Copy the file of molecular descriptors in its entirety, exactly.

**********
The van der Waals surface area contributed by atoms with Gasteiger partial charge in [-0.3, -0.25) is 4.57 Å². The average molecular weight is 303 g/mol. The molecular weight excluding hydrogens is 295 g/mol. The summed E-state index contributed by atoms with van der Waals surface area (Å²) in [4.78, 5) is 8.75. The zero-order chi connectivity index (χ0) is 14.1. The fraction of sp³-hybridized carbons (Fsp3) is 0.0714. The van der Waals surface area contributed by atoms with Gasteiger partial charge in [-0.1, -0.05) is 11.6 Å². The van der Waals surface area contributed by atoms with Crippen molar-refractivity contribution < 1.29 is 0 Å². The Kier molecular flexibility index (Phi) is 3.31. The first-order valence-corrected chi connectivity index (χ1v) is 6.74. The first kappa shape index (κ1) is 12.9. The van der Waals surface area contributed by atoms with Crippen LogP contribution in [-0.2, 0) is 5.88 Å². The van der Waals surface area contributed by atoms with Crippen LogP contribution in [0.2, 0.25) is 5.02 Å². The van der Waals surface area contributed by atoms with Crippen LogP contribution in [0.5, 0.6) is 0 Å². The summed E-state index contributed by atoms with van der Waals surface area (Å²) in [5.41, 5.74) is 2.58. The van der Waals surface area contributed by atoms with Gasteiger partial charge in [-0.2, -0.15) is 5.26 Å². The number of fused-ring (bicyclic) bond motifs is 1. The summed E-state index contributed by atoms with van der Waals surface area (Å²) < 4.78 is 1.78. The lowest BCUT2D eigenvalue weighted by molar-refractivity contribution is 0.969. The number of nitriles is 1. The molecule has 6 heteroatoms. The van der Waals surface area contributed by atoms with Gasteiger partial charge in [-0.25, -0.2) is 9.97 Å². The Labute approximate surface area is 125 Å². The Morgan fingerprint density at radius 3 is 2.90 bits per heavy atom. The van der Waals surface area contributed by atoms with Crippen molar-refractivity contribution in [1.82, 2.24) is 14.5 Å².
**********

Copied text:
The van der Waals surface area contributed by atoms with Gasteiger partial charge in [-0.3, -0.25) is 4.57 Å². The average molecular weight is 303 g/mol. The molecular weight excluding hydrogens is 295 g/mol. The summed E-state index contributed by atoms with van der Waals surface area (Å²) in [4.78, 5) is 8.75. The zero-order chi connectivity index (χ0) is 14.1. The fraction of sp³-hybridized carbons (Fsp3) is 0.0714. The van der Waals surface area contributed by atoms with Gasteiger partial charge in [-0.1, -0.05) is 11.6 Å². The van der Waals surface area contributed by atoms with Crippen molar-refractivity contribution < 1.29 is 0 Å². The Kier molecular flexibility index (Phi) is 3.31. The first-order valence-corrected chi connectivity index (χ1v) is 6.74. The first kappa shape index (κ1) is 12.9. The van der Waals surface area contributed by atoms with Crippen LogP contribution in [-0.2, 0) is 5.88 Å². The van der Waals surface area contributed by atoms with Crippen LogP contribution in [0.2, 0.25) is 5.02 Å². The van der Waals surface area contributed by atoms with Crippen LogP contribution in [0.5, 0.6) is 0 Å². The summed E-state index contributed by atoms with van der Waals surface area (Å²) in [5.41, 5.74) is 2.58. The van der Waals surface area contributed by atoms with Gasteiger partial charge in [-0.2, -0.15) is 5.26 Å². The number of fused-ring (bicyclic) bond motifs is 1. The summed E-state index contributed by atoms with van der Waals surface area (Å²) < 4.78 is 1.78. The lowest BCUT2D eigenvalue weighted by molar-refractivity contribution is 0.969. The number of nitriles is 1. The molecule has 6 heteroatoms. The van der Waals surface area contributed by atoms with Gasteiger partial charge in [-0.25, -0.2) is 9.97 Å². The Labute approximate surface area is 125 Å². The Morgan fingerprint density at radius 3 is 2.90 bits per heavy atom. The van der Waals surface area contributed by atoms with Crippen molar-refractivity contribution in [1.82, 2.24) is 14.5 Å².